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Final post


BBC Scotland - the launch

Last post on this thread before the forum closes.

Previously I mentioned about Covid having little effect on the quality of BBC Scotland programming. Where it perhaps has been more disruptive is in volume and given that the channel relies heavily on repeats, this effect has taken longer to present itself compared to other channels.

Recently there have been more repeat showings of programmes, which is fair enough if they were new commissions but sometimes they're not - for example, City Lights and The Karen Dunbar Show are shown during the week and at weekends. Also, more and more programmes that were originally shown on BBC1+2 have made it onto the schedule.

The 50/50 ratio of originals and repeats which is often quoted for BBC Scotland is misleading because there's not a chance that in, say, one given week that 50% of BBC Scotland's programming is original.

With an increasing number of repeats (whether "original" or not) and many second runs of formats proving fruitless, I genuinely think that a firm decision on the channel's future will be made this year. There just isn't enough new and returnable content to sustain a worthwhile channel.

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There is enough room on BBC1 and BBC2 to represent the whole of the UK but the BBC repeat a lot of stuff, meaning that opportunities are lost for regional programming to be shown nationwide. This would improve the BBC's reputation across the regions because viewers would feel they are being given more than just a token mention.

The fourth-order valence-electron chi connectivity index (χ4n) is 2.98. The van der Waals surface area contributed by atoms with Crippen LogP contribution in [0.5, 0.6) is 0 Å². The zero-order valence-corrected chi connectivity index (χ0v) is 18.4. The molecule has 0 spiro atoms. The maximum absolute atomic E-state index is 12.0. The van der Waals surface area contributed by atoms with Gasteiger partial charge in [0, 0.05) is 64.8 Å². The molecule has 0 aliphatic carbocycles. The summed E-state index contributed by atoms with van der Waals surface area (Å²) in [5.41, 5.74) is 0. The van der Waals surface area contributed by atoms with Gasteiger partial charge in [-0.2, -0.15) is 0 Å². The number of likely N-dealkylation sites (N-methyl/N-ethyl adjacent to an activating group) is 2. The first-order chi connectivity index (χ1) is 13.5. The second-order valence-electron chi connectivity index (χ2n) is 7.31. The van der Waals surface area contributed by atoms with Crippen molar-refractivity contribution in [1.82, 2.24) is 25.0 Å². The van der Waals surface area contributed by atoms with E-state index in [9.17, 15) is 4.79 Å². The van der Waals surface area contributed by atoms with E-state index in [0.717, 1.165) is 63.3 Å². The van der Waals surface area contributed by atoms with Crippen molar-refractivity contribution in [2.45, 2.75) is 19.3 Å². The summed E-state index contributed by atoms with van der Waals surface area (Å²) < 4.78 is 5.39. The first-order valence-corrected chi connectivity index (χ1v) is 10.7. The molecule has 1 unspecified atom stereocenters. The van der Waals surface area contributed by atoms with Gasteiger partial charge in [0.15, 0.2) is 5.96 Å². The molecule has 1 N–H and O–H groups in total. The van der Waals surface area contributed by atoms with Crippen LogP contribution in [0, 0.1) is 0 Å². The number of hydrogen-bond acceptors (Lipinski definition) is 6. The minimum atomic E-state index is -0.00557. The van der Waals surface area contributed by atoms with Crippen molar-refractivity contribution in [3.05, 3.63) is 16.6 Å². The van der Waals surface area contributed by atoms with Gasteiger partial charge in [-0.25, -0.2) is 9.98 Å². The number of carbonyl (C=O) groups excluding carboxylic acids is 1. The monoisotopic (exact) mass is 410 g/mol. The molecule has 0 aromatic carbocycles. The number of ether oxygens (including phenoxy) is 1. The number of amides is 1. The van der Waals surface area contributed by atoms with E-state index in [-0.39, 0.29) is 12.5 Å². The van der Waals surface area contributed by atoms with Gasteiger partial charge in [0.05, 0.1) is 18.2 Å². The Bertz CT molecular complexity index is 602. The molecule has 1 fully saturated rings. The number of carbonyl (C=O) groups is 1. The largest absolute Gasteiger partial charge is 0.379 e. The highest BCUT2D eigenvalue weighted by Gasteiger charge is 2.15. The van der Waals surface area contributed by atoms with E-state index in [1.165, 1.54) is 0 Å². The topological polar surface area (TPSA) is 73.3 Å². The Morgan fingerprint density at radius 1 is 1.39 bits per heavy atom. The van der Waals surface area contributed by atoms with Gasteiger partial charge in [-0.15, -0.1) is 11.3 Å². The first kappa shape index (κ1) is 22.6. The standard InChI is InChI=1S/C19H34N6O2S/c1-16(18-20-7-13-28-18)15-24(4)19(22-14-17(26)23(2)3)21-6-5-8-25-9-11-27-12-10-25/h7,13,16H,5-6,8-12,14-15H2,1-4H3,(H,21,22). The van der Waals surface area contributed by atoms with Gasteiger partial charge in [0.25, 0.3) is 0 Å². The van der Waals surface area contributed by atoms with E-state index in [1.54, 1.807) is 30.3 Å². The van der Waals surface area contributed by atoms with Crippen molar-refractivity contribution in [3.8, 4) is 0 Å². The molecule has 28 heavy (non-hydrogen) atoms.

A factor in the dissatisfaction from viewers in Scotland which contributed to the creation of BBC Scotland was STV's failure to commission the types of shows which have ended up on BBC Scotland. If these had been tried out years ago then the apparently untapped potential that justified an entire channel wouldn't have existed and money wouldn't have been wasted.

The BBC have likely found out that the range of content that can appeal to viewers in Scotland is limited, much quicker than they would have had the majority of the programmes they hoped would be successful were exactly that. They are now scrambling to recommission anything with a hint of an audience and constantly look to Still Game to get people to tune in. The situation is all the more worse because they have to repeat programmes that flopped first time round so the channel offers very little most nights.

It's the same stagnant schedule and lack of new content that plagued BBC Three back in the day. Unless this is accounted for, there is no point having something labelled "full of repeats". Even if it was a case of deciding which channel to keep, would BBC Scotland's budget be enough to prevent BBC Three from falling back into old habits?